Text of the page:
On what loyalty is worth

I’ve been thinking a lot lately about loyalty.

First, because now that I’m working in a pretty hardcore ecommerce company, loyalty and rewards programs are a part of the toolset for doing my job. But I’ve been thinking about it in a larger sense, too.

work-kittehA good friend of mine is incredibly frustrated, because after sticking with the same employer for several years and investing a lot of money and time in professional development, and getting another exemplary employee review, her reward was… a 2% COLA increase in salary. She’s considering leaving a job she likes, at a company she obviously cares deeply about. I can’t blame her, because the message they keep sending her is that while they expect her loyalty, and possibly appreciate it, they have no intentions of rewarding it. A new company would ironically pay her considerably more for less immediate value than she has  her current employer, since the new company would have to train her.

Coke will reward me for continuing to choose them over Pepsi. Kroger will reward me with a substantial discount on my gas expense (which considering my commute, is considerable) for choosing to give them my business. Delta, Southwest and US Airways will reward me if I choose them for my transportation needs. But I’ve learned over the years that it’s a rare employer who actually rewards their most loyal employees for not jumping ship.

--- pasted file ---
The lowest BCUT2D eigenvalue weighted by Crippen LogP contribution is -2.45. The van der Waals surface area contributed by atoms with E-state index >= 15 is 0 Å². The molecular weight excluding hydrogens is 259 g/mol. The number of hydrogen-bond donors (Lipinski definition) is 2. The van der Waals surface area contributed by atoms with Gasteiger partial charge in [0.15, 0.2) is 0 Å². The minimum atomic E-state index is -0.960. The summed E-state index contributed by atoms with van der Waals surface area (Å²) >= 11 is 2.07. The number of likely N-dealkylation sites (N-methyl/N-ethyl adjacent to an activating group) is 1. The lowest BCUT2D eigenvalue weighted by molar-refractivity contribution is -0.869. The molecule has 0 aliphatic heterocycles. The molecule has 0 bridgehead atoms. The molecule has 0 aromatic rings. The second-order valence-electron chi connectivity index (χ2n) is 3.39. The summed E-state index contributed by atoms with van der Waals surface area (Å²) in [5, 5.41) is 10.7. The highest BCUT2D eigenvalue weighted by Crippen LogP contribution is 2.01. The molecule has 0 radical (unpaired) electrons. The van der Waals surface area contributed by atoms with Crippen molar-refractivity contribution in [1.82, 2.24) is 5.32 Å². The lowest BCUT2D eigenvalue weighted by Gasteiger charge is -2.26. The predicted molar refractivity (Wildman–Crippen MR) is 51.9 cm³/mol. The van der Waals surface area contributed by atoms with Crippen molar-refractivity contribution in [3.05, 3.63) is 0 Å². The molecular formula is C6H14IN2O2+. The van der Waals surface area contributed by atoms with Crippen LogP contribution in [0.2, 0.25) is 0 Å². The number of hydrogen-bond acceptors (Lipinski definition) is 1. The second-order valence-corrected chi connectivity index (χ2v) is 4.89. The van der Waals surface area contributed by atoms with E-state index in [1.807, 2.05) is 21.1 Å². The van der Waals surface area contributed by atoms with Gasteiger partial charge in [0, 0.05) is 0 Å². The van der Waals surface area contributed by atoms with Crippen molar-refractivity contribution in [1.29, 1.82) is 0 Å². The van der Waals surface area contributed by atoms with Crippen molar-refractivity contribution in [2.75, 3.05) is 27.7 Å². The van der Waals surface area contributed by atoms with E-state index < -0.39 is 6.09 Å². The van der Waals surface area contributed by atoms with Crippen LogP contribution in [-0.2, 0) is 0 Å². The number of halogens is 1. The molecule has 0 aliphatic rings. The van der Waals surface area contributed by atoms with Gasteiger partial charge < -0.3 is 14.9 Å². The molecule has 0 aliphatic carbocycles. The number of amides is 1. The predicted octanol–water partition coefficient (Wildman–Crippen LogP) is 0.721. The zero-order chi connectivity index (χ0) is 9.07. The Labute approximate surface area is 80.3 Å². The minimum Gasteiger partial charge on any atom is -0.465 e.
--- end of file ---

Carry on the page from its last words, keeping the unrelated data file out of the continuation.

There’s always a sense of betrayal associated with inequitable loyalty. If I’m faithful to you, but you don’t reciprocate in the way I expect, it’s worse than disappointing. It feels like a slap in the face. It’s infuriating. It transforms a mutual partnership into a hierarchy, with the loyal party in the sublimated role.

Ultimately, it becomes a power struggle. Asserting your free agency is an attempt to reestablish equilibrium, but the other party will often react with a show of power to maintain the status quo. Fear and pride can pour gasoline on the fire. It can turn into a mess. Finding the loving and just thing to do requires an extraordinary amount of calm and a pretty unshakable sense of your own unalterable value. Otherwise, you’re not just fighting about your salary. You’re fighting about your value, and your ego can’t afford to lose that fight, so the temptation to fight dirty is just too great.

I’m more and more convinced these days that the workplace is the primary battleground for being an agent of peace and justice.

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